Mary of Magdala, Mary Magdalene, the Magdalene: whatever you call her, she has been one of the most beloved Catholic saints for almost two millennia.
Artists have painted her portrait. Well, since she probably died in the first century AD, artists such as El Greco and Georges de la Tour have used their imaginations and the traditional symbols associated with her—a skull and less-than-modest clothing—to portray the sort of woman they think she might have been. Artists have also depicted her in paintings of the Crucifixion, where she generally appears weeping and penitent at Christ’s feet.
As is the case for many of the other people described in the Gospels who were Christ’s followers and traveling companions, churches have been dedicated to Mary Magdalene all over the world, from Rome to Arizona. An eighth century tradition that her remains had been discovered in France led to the building of a church which still contains her relics—even if it took a few centuries to finish the construction of the church and even if the relics had to be removed during the French Revolution for their safety.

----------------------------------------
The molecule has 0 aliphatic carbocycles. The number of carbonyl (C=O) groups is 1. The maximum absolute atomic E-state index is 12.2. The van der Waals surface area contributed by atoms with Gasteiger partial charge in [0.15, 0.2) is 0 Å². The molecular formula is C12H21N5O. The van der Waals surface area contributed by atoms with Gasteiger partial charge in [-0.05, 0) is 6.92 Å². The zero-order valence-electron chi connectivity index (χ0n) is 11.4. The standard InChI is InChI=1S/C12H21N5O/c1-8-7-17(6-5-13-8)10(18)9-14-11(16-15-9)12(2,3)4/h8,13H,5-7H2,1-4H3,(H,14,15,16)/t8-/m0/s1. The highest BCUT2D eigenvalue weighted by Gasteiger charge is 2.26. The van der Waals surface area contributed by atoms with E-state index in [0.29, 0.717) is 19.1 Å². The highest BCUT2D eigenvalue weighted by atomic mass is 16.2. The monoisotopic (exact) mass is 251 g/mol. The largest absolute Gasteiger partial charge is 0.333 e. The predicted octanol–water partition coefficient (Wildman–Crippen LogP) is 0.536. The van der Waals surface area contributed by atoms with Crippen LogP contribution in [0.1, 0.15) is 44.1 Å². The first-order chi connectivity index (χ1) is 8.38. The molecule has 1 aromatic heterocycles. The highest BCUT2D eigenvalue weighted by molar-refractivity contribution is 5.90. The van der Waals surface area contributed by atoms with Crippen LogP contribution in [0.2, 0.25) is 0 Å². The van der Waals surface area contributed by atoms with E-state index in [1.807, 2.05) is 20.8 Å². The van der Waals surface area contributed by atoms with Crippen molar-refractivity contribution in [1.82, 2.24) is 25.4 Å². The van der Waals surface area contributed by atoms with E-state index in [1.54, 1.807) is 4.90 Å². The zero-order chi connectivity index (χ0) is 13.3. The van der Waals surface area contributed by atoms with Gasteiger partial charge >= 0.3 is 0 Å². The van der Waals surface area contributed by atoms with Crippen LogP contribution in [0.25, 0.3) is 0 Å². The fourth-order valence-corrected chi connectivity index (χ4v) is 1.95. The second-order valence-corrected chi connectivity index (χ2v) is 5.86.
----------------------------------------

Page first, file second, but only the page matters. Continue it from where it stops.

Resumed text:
Writers have written about Mary of Magdala over the centuries too. From Gnostic versions of the Gospels in the early days of the Church to pious legends of the Middle Ages and now to modern fiction, many authors have tried to bend her life story to match their own paradigms. For example, the followers of Gnosticism created their own versions of the Gospels to promote the idea of a “secret knowledge” that only their pantheistic sects possessed, and they put their heretical theology in Mary Magdalene’s mouth. The hagiography of the High Middle Ages embroidered the Gospel narrative with fanciful details about her, as well as other Gospel characters, in a pious but somewhat exaggerated style.
As for modern literature, a faithful Catholic would be better off reading The Da Vinci Hoax for an accurate understanding of her character than wasting time with the popular portrayal of the Magdalene in recent books and movies.
Read more at Catholic World Report